Aging and cognitive performance: Challenges and implications for physicians practicing in the 21st century
Journal of Continuing Education in the Health Professions
Aging; Clinical performance; Cognition; Medical education
The demands of physician practice are growing. Some specialties face critical shortages and a significant percentage of physicians are aging. To improve health care it is paramount to understand and address challenges, including cognitive issues, facing aging physicians. In this article, we outline several issues related to cognitive performance and potential implications associated with aging. We discuss important findings from other fields and draw parallels to the practice of medicine. In particular, we discuss the possible effects of aging through the lens of situated cognition theory, and we outline the potential impact of aging on expertise, information processing, neurobiology, intelligence, and self-regulated learning. We believe that work done in related fields can provide a better understanding of physician aging and cognition, and thus can inform more effective approaches to continuous professional development and lifelong learning in medicine. We conclude with implications for the health care system and areas of future research. © 2010 The Alliance for Continuing Medical Education, the Society for Academic Continuing Medical Education, and the Council on CME, Association for Hospital Medical Education.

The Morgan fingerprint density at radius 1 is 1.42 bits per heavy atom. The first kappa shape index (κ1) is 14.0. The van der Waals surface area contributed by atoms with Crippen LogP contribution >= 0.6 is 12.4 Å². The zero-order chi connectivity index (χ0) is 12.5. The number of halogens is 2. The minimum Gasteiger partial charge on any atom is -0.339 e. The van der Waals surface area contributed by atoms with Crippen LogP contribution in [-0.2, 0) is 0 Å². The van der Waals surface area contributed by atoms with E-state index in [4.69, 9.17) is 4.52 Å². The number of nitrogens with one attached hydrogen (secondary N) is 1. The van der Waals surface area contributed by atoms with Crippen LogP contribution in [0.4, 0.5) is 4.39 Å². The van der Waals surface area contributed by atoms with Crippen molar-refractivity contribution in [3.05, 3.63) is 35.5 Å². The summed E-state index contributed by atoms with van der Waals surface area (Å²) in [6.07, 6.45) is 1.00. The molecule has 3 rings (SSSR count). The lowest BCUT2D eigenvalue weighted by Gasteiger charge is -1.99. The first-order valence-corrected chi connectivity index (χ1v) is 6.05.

Durning, S., Artino, A., Holmboe, E., Beckman, T., Van Der Vleuten, C., & Schuwirth, L. (2010). Aging and cognitive performance: Challenges and implications for physicians practicing in the 21st century. Journal of Continuing Education in the Health Professions, 30 (3). http://dx.doi.org/10.1002/chp.20075